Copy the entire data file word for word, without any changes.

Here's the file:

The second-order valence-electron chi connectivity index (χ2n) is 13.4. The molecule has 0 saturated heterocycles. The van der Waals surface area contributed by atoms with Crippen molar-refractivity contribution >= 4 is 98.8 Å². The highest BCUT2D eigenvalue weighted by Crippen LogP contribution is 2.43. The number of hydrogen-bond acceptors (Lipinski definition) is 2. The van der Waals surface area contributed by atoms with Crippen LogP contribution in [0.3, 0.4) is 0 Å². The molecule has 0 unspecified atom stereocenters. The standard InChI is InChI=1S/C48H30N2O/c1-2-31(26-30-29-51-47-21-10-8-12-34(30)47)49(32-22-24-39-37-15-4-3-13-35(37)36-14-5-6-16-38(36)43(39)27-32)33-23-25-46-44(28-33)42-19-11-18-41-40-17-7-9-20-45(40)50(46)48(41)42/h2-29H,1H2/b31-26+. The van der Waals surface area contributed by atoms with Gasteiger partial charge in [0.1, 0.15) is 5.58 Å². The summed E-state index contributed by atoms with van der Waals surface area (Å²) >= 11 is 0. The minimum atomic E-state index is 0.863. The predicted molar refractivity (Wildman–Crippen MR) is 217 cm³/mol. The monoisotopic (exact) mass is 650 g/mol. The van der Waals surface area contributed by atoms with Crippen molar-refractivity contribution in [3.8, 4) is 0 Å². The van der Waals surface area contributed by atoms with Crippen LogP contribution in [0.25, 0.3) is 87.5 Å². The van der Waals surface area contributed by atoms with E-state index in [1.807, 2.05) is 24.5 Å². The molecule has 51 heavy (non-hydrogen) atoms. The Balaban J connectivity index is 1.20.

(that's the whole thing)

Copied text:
The second-order valence-electron chi connectivity index (χ2n) is 13.4. The molecule has 0 saturated heterocycles. The van der Waals surface area contributed by atoms with Crippen molar-refractivity contribution >= 4 is 98.8 Å². The highest BCUT2D eigenvalue weighted by Crippen LogP contribution is 2.43. The number of hydrogen-bond acceptors (Lipinski definition) is 2. The van der Waals surface area contributed by atoms with Crippen LogP contribution in [0.3, 0.4) is 0 Å². The molecule has 0 unspecified atom stereocenters. The standard InChI is InChI=1S/C48H30N2O/c1-2-31(26-30-29-51-47-21-10-8-12-34(30)47)49(32-22-24-39-37-15-4-3-13-35(37)36-14-5-6-16-38(36)43(39)27-32)33-23-25-46-44(28-33)42-19-11-18-41-40-17-7-9-20-45(40)50(46)48(41)42/h2-29H,1H2/b31-26+. The van der Waals surface area contributed by atoms with Gasteiger partial charge in [0.1, 0.15) is 5.58 Å². The summed E-state index contributed by atoms with van der Waals surface area (Å²) >= 11 is 0. The minimum atomic E-state index is 0.863. The predicted molar refractivity (Wildman–Crippen MR) is 217 cm³/mol. The monoisotopic (exact) mass is 650 g/mol. The van der Waals surface area contributed by atoms with Crippen molar-refractivity contribution in [3.8, 4) is 0 Å². The van der Waals surface area contributed by atoms with Crippen LogP contribution in [0.25, 0.3) is 87.5 Å². The van der Waals surface area contributed by atoms with E-state index in [1.807, 2.05) is 24.5 Å². The molecule has 51 heavy (non-hydrogen) atoms. The Balaban J connectivity index is 1.20.